A disturbing map released by the Australasian Fire Authorities Council shows millions of Australians face an increased risk of fire in the coming months.
Released as part of AFAC’s spring 2023 bushfire outlook, the red-zoned map engulfs millions of residents from Townsville in North Queensland to Wollongong in NSW and northwest Victoria.
The amplified fire hazard also spreads to Central Australia and the Nullarbor borderland between South Australia and Western Australia.
AFAC defines increased risk of fire as “the likelihood of an increased number of significant bushfires occurring in the outlook period compared to average”.
AFAC chief executive Rob Webb warns that Australians need to begin preparing immediately.
“Fire is a regular part of the Australian landscape in spring,” he said.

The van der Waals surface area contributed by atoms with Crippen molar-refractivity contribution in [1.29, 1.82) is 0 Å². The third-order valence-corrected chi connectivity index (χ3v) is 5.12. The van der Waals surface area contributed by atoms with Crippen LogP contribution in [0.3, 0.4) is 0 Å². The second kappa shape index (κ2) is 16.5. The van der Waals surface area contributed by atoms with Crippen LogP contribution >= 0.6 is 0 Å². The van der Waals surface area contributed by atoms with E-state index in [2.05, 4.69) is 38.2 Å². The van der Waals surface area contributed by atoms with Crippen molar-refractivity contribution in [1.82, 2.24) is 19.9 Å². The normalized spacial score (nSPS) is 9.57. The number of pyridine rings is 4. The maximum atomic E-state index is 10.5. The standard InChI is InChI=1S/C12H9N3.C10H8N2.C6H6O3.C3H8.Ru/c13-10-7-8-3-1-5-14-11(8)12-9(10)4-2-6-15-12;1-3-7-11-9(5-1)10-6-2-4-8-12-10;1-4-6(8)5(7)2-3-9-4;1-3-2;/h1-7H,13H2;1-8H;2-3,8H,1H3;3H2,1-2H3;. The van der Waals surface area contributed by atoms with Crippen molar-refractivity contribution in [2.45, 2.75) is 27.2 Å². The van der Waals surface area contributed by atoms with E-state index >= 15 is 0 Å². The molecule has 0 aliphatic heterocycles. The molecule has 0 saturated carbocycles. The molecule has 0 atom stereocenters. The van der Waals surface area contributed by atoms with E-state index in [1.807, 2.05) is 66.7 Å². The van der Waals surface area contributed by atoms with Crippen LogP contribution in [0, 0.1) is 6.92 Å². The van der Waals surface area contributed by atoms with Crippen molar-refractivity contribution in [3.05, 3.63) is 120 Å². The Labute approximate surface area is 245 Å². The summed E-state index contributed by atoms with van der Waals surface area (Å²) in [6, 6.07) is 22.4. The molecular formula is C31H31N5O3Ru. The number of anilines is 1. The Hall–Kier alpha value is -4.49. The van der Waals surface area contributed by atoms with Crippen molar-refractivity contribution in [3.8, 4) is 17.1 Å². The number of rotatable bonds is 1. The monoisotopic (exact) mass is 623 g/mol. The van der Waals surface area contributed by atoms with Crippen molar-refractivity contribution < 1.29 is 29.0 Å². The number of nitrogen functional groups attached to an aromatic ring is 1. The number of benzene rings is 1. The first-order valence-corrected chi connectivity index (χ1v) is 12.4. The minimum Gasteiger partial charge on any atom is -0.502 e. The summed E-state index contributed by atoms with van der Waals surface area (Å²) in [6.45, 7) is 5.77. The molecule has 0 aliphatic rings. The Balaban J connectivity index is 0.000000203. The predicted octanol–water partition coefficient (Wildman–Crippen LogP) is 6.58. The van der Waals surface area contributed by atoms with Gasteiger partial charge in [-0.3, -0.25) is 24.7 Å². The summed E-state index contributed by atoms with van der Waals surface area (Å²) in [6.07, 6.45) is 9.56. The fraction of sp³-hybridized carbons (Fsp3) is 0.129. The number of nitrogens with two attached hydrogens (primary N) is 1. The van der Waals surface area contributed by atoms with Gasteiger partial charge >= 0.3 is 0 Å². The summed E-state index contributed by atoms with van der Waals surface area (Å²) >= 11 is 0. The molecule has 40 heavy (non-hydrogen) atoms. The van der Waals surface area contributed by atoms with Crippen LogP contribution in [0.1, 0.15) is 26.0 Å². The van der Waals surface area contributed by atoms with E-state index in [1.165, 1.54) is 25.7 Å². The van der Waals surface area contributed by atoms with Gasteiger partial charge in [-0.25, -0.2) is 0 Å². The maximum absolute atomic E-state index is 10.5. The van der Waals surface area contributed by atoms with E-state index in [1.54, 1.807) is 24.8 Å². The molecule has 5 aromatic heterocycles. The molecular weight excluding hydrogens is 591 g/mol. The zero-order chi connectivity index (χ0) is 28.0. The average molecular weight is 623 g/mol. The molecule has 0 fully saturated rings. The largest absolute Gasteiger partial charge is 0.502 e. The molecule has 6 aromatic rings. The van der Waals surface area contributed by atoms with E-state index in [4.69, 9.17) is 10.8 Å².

“Wherever you live, work or travel, now is the time to plan and prepare.
“Understand your risk, know where you will get your information and talk to your family about what you will do.”
The increased risk comes from a mix of high fuel loads, warmer and drier conditions and below average rainfall, and AFAC said changes in climate had raised the threat.
“The tendency for fire seasons to have elevated fire dangers more frequently and for elevated fire danger to appear earlier and later in the season is an observed trend in Australia’s climate,” the seasonal outlook states.
“The frequency of dangerous fire weather days has increased significantly in recent decades across many regions of Australia, especially in the south and east.”
Emergency Management Minister Senator Murray Watt said the federal government had begun preparations for the season.
“These include an additional national large air tanker on hand to respond quickly and a new fire danger rating system to be able to more simply explain to people what the fire risk is,” he said.
“We have also begun building a national stockpile of items that are needed in disasters, like emergency accommodation, backup generators, food and water as we continue to do what we can to be as ready as possible.”
In 2022 the government unified separate federal emergency management agencies to create the National Emergency Management Agency, which it hopes will make disaster management more efficient.